Re: GC question

Gene <>
Sat, 28 Jul 2007 02:24:40 -0000

          From comp.compilers

Related articles
GC question (Paul Rubin) (2007-07-27)
Re: GC question (Ulf Wiger) (2007-07-27)
Re: GC question (Gene) (2007-07-28)
Re: GC question (Ray Dillinger) (2007-07-28)
Re: GC question < (, Rubin) (2007-07-30)
Re: GC question (2007-08-13)
| List of all articles for this month |

From: Gene <>
Newsgroups: comp.compilers,comp.lang.functional
Date: Sat, 28 Jul 2007 02:24:40 -0000
Organization: Compilers Central
References: 07-07-098
Keywords: GC, performance
Posted-Date: 28 Jul 2007 15:28:42 EDT

On Jul 27, 6:34 am, Paul Rubin <> wrote:
> Suppose you build a big list of cons cells, say a billion of them
> (you're on a large machine). This is in a runtime with traditional
> marking or copying gc, no generation scavenging or region inference or
> anything like that. The collector runs every N bytes of allocation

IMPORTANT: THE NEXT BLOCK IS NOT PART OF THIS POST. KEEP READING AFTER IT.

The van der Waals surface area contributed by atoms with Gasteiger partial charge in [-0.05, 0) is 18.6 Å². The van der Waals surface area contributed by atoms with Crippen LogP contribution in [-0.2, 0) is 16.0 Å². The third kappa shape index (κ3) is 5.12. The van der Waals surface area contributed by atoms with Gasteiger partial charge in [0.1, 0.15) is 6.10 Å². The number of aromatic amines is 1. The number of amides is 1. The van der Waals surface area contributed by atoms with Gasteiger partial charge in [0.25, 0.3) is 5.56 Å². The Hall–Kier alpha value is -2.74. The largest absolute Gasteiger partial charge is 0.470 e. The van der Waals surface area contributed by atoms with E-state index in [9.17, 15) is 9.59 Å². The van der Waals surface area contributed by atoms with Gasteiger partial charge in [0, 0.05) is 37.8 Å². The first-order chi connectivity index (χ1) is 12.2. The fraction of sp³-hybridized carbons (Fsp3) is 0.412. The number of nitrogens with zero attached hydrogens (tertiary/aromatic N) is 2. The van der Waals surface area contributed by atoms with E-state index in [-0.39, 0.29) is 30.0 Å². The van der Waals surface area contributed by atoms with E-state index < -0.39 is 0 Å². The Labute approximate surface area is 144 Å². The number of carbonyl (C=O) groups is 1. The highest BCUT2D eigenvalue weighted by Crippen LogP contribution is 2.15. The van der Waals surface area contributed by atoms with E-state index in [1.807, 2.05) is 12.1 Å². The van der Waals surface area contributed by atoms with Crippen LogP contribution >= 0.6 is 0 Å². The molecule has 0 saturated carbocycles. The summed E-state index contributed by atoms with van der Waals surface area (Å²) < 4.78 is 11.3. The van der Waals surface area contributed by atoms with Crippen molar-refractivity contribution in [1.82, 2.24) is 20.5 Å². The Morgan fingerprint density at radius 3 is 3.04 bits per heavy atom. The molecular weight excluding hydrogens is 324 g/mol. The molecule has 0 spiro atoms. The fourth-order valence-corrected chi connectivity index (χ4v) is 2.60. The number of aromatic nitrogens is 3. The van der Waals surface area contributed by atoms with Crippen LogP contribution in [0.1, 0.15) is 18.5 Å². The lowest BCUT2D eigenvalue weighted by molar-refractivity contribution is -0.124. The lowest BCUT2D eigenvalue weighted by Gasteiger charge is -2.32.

> for some fixed N. Yes I know that's a dumb way to write an allocator
> for a big-system implementation but it's fairly common for small ones.
> It seems to me that the running time to allocate N cells is O(N**2)
> because you run the collector O(N) times during the allocation, and
> each collection costs O(N) on average.
> I never realized this before. Is it a well-known phenemonon? Is the
> main answer something like generation scavenging?
> This relates to a real situation that came up on comp.lang.python
> yesterday.

You're correct of course. Dumb policy often leads to bad performance,
and not just in memory management. If you merely increase the heap
size by a factor greater than one every time it fills up, the copying/
tracing cost remains O(N).

Post a followup to this message

Return to the comp.compilers page.
Search the comp.compilers archives again.